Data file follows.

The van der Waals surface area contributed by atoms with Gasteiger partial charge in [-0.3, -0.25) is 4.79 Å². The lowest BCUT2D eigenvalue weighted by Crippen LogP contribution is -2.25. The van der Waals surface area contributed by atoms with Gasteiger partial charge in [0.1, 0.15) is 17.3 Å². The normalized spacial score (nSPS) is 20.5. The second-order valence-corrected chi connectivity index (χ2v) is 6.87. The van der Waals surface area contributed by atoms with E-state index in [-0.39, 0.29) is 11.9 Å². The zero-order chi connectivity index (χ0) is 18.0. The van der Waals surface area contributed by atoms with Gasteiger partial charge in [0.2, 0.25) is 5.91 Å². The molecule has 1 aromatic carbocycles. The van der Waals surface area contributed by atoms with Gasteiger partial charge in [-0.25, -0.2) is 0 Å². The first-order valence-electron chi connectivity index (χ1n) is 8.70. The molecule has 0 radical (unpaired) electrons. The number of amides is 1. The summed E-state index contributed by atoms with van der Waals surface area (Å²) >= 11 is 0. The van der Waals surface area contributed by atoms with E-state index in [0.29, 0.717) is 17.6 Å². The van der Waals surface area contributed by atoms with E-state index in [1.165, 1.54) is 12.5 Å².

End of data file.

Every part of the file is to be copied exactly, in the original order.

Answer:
The van der Waals surface area contributed by atoms with Gasteiger partial charge in [-0.3, -0.25) is 4.79 Å². The lowest BCUT2D eigenvalue weighted by Crippen LogP contribution is -2.25. The van der Waals surface area contributed by atoms with Gasteiger partial charge in [0.1, 0.15) is 17.3 Å². The normalized spacial score (nSPS) is 20.5. The second-order valence-corrected chi connectivity index (χ2v) is 6.87. The van der Waals surface area contributed by atoms with E-state index in [-0.39, 0.29) is 11.9 Å². The zero-order chi connectivity index (χ0) is 18.0. The van der Waals surface area contributed by atoms with Gasteiger partial charge in [0.2, 0.25) is 5.91 Å². The molecule has 1 aromatic carbocycles. The van der Waals surface area contributed by atoms with Gasteiger partial charge in [-0.25, -0.2) is 0 Å². The first-order valence-electron chi connectivity index (χ1n) is 8.70. The molecule has 0 radical (unpaired) electrons. The number of amides is 1. The summed E-state index contributed by atoms with van der Waals surface area (Å²) >= 11 is 0. The van der Waals surface area contributed by atoms with E-state index in [0.29, 0.717) is 17.6 Å². The van der Waals surface area contributed by atoms with E-state index in [1.165, 1.54) is 12.5 Å².